Most of you will be familiar with Data Model patterns. All those solutions to generic problems, presented in books from the likes of Len Silverston and David Hay. Some of these patterns, such as the Party Role abstraction, have been widely adopted. All people involved in data modeling and database design have benefited from these ideas.
Over the years, small physical models have been available (for a price) from these authors and many others. For a significantly higher price tag, large "Enterprise" or "Industry" models have been available from database vendors that provide generalised cover of a business sector. Because of the customisation involved, implementing these has produced mixed results. Nevertheless, conceptually such enterprise models are a good idea.
Our goal is to bring these ideas into today's world by facilitating collaboration on the development of models and physical database schemas tailored for use with minimal customisation by the New Zealand IT community and the enterprises for whom they work. We intend that these collaboratively designed models will be available for them to use in any way they choose free of charge.
The tool that we are going to use for this project is the Open Data Model (ODM).
The ODM is a Wellington developed, SaaS enterprise software package of a class known as a Metadata Repository. It is a large product with many functions but at its heart is a semantic model built using an approach largely indistinguishable from logical data modeling. What does somewhat distinguish it is that physical schemas are generated directly from the metadata collected in this process. What makes the ODM particularly well suited for the purpose this group will put it is that it has been designed from the ground up for the collaborative development of all content, with peer review processes built in and discussion boards that permanently link discussions to the objects discussed.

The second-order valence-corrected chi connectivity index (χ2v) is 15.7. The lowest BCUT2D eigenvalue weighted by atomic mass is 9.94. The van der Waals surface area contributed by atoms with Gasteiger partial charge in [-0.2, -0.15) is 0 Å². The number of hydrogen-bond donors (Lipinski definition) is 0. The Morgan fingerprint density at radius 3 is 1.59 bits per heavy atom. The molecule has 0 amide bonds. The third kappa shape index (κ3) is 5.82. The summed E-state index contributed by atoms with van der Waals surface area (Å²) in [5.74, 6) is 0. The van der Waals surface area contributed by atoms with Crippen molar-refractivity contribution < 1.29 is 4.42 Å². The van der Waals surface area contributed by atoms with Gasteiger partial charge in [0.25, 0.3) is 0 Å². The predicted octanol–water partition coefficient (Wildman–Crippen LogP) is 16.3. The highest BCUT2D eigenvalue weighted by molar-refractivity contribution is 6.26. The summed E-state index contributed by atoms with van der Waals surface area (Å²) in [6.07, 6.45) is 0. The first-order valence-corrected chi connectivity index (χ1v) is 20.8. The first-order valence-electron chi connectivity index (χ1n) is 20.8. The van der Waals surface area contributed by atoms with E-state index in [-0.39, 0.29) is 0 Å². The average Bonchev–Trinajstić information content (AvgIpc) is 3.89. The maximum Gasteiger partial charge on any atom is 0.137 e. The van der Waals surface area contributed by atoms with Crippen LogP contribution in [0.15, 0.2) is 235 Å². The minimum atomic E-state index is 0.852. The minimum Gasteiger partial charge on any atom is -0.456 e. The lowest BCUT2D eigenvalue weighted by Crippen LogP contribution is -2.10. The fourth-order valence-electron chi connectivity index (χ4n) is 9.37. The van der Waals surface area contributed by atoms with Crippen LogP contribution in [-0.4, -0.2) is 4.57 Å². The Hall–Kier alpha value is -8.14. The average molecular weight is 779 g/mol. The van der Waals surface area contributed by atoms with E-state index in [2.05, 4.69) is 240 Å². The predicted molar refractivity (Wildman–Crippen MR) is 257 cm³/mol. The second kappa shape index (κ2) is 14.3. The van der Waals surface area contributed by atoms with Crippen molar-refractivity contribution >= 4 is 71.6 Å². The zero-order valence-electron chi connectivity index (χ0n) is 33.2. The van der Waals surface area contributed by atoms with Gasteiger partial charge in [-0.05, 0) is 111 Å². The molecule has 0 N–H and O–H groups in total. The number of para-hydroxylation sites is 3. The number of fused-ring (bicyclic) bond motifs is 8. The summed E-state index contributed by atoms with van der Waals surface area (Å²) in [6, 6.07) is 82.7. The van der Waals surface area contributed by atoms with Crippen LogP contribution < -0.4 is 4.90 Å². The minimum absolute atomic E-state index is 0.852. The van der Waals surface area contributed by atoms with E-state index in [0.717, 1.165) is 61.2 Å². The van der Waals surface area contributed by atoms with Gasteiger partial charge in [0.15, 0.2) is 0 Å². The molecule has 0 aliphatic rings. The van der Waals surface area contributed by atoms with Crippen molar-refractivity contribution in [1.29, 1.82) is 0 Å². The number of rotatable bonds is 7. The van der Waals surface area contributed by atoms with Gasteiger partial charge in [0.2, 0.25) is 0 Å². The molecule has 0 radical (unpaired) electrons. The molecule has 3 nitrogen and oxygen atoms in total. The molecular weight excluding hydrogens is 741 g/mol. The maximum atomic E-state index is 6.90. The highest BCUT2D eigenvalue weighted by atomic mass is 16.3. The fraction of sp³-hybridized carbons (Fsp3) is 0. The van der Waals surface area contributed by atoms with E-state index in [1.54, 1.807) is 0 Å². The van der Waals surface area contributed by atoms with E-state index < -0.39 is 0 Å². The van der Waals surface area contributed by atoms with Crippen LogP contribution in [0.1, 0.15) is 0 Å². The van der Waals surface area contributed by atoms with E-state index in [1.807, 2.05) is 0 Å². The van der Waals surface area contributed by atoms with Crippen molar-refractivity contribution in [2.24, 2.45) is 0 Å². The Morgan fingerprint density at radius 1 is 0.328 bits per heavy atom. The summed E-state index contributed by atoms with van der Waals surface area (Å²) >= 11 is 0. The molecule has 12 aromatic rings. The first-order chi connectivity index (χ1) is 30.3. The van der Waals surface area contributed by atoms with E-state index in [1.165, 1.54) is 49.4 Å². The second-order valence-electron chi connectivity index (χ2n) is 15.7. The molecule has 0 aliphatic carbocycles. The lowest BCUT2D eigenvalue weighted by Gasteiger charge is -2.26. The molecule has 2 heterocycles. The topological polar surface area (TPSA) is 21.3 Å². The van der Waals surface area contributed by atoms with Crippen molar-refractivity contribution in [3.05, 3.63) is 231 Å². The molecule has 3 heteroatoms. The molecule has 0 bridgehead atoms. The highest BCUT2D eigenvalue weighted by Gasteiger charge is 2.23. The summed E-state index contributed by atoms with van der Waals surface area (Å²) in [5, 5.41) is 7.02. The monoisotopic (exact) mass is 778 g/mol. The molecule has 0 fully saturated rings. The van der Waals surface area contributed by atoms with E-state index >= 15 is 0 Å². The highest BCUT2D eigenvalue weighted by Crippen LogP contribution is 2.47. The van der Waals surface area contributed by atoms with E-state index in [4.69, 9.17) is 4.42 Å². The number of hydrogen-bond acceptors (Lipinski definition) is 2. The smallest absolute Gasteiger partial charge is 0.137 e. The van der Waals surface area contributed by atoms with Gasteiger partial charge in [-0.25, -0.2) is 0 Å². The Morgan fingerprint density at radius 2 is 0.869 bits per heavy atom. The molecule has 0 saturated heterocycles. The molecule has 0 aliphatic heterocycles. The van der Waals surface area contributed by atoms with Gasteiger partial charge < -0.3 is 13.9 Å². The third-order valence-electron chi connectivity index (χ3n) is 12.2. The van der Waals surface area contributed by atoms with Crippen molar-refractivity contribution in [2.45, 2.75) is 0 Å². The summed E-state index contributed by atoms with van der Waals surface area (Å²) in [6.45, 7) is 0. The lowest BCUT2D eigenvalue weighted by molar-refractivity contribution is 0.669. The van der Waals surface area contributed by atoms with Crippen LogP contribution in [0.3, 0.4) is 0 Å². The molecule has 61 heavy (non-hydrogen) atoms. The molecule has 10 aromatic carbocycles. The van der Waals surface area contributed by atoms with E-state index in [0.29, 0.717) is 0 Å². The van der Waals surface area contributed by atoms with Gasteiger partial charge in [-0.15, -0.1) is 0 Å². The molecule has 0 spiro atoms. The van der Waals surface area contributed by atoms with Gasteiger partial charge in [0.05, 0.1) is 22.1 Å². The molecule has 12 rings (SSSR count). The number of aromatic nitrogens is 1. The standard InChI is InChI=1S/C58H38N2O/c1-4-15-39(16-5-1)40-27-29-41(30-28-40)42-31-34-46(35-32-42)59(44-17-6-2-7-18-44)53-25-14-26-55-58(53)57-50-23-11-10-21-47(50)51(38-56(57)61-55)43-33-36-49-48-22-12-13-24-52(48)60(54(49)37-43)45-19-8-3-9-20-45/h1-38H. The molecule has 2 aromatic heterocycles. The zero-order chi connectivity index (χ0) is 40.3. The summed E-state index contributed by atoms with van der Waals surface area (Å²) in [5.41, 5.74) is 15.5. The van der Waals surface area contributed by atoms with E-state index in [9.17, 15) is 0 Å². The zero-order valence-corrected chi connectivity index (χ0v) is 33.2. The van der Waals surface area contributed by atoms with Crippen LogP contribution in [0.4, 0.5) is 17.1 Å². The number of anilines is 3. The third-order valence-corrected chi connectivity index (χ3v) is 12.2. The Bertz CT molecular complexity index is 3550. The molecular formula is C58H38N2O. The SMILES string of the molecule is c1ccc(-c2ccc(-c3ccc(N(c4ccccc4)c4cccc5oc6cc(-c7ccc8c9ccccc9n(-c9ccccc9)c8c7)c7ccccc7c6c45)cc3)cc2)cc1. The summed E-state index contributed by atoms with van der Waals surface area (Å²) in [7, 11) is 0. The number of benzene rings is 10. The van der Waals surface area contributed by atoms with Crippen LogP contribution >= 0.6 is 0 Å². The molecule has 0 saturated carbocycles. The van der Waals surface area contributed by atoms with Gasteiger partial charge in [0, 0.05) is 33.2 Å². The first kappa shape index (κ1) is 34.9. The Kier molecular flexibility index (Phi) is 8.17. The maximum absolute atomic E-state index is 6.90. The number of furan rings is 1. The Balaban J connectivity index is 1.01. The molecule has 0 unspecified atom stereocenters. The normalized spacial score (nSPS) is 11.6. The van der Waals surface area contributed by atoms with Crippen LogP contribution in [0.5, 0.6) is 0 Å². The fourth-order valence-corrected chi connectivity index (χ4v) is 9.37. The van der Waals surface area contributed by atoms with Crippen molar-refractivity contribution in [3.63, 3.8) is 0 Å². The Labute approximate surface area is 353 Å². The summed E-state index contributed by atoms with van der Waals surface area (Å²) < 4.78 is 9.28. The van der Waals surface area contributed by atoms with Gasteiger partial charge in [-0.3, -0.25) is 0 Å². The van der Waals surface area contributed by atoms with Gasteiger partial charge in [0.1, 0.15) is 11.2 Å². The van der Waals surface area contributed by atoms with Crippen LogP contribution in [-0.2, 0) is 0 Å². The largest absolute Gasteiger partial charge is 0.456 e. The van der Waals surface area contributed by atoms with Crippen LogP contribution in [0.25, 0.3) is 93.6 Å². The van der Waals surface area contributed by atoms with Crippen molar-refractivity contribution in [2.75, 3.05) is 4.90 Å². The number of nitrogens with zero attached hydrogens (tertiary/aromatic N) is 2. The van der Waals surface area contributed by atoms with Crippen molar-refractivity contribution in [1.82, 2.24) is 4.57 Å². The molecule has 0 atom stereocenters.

The ODM is a federation of public and private domains. All content in the public domain, including downloadable schemas is available to use free of charge under creative commons license (CC BY).
In the public space, we have already created a number of data models, for example, several variants of Party Role Models and a quite large Public Health Information model. The purpose of this group is to bring collective expertise (both database design and subject matter) to bear on the refinement of these public data models and the development of further data model patterns and large-scale models that might be of interest and use to all members.
The majority of the collaboration will be done on-line; the meetups are for purposes of education and discussions around the concepts of collaboration and database design. We believe the group will be of interest to people involved in database design, those interested in mechanisms for sharing public data and subject matter experts in fields that could benefit from the development of good data semantics.